Because the government is providing basic support for the individual, spendthrift clauses in discretionary trusts do not apply, and so could demand payment from the trust to the same extent that the beneficiary could. However, there is an exception for a supplemental needs trust that exists to provide support for medical services that the government does not cover.

The trustee is required to cover the needs of the disabled but without making them ineligible for public assistance. Thus, the special needs trust does not provide basics, such as food, clothing, shelter, or medical care. If the trust assets can be used to pay for basic living expenses, then the government may treat the trust assets as available and compel the trust to pay for the basic needs of the disabled or the government may even compel reimbursement of government payments already received. Instead, the special needs trust usually pays for health expenses, special transportation for the child, occupational therapy, and other educational services.

To exclude trust assets as a resource for support, the access must be restricted, structured much like a trust used for asset protection. The trust document should specifically provide that the trustee will not be permitted to pay for items covered by public assistance programs. Otherwise, the trust assets will be considered an available resource for the support of the disabled child. An independent trustee should be used and the trust should be an irrevocable trust, but one that is created as a testamentary trust, at the death of the last surviving parent. The trust should have contingent beneficiaries, such as other children, who would become the beneficiaries if the trust assets are being sought by government officials to cover the expenses of the disabled, even providing a destruct clause, terminating the trust and distributing it to the contingent beneficiaries.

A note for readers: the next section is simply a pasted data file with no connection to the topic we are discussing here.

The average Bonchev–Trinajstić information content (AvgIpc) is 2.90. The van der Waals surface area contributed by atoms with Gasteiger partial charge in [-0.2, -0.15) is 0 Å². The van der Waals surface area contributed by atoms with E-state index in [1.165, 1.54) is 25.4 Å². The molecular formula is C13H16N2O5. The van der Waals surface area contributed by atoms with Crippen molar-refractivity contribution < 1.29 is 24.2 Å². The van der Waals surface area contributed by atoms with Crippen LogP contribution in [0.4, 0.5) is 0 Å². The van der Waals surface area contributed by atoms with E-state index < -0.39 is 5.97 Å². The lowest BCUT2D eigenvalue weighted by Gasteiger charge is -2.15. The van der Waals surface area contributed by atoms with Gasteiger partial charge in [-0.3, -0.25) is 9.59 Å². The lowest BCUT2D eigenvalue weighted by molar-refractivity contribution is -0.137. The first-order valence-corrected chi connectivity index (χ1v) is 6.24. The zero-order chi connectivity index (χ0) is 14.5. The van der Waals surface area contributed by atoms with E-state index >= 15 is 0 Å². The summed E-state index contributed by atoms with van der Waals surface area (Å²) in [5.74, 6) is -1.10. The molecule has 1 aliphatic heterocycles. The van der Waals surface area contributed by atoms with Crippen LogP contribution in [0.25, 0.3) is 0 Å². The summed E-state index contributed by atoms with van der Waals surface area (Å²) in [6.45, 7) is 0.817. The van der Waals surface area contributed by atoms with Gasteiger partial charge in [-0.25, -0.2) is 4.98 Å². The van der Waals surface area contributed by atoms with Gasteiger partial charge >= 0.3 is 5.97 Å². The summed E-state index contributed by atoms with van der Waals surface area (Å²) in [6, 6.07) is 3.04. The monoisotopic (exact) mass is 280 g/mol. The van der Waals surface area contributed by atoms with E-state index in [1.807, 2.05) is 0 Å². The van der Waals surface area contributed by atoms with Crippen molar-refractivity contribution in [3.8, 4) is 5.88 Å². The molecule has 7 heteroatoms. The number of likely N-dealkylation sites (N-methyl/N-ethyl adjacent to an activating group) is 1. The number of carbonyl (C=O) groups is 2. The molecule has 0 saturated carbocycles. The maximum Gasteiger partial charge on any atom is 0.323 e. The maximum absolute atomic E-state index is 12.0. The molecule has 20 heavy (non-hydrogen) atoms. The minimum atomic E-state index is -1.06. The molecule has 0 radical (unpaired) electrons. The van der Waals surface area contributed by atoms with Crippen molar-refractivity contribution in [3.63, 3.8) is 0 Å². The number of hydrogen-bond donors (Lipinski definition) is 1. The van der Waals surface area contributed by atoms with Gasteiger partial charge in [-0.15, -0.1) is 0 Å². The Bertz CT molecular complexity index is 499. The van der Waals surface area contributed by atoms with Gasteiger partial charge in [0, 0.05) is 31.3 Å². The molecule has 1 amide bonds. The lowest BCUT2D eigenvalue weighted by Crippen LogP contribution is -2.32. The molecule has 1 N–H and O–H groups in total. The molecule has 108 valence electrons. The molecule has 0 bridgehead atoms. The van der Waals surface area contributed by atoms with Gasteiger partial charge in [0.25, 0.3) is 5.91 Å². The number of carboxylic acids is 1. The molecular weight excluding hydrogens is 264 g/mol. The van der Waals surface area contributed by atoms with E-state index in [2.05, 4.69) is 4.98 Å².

Special needs trusts are also often used to hold the proceeds of a lawsuit and may be established by a parent, guardian, or the court. The trust document should specify special payback provisions, stipulating that Medicaid will be reimbursed for any medical assistance granted to the beneficiary.

Beneficiaries should be specified for the trust to receive the assets after the disabled child dies. The trust can be revocable or irrevocable, but is generally advised to be irrevocable. Parents can also act as trustees, but many authorities advise using a disinterested 3rd party.

529A Accounts

The tax code, specifically IRC §529, has been amended to allow a new type of account called the ABLE account or 529A account to help families save private funds to support individuals with disabilities. Based on the Achieving a Better Life Experience (ABLE) Act of 2014 and modeled after 529 educational accounts, 529A accounts were designed to supplement — but not supplant — private insurance benefits, Medicaid, employment, and other sources. Previously, assets exceeding $2000 would disqualify the disabled from public benefits like Medicaid and Supplemental Social Security Income (SSI).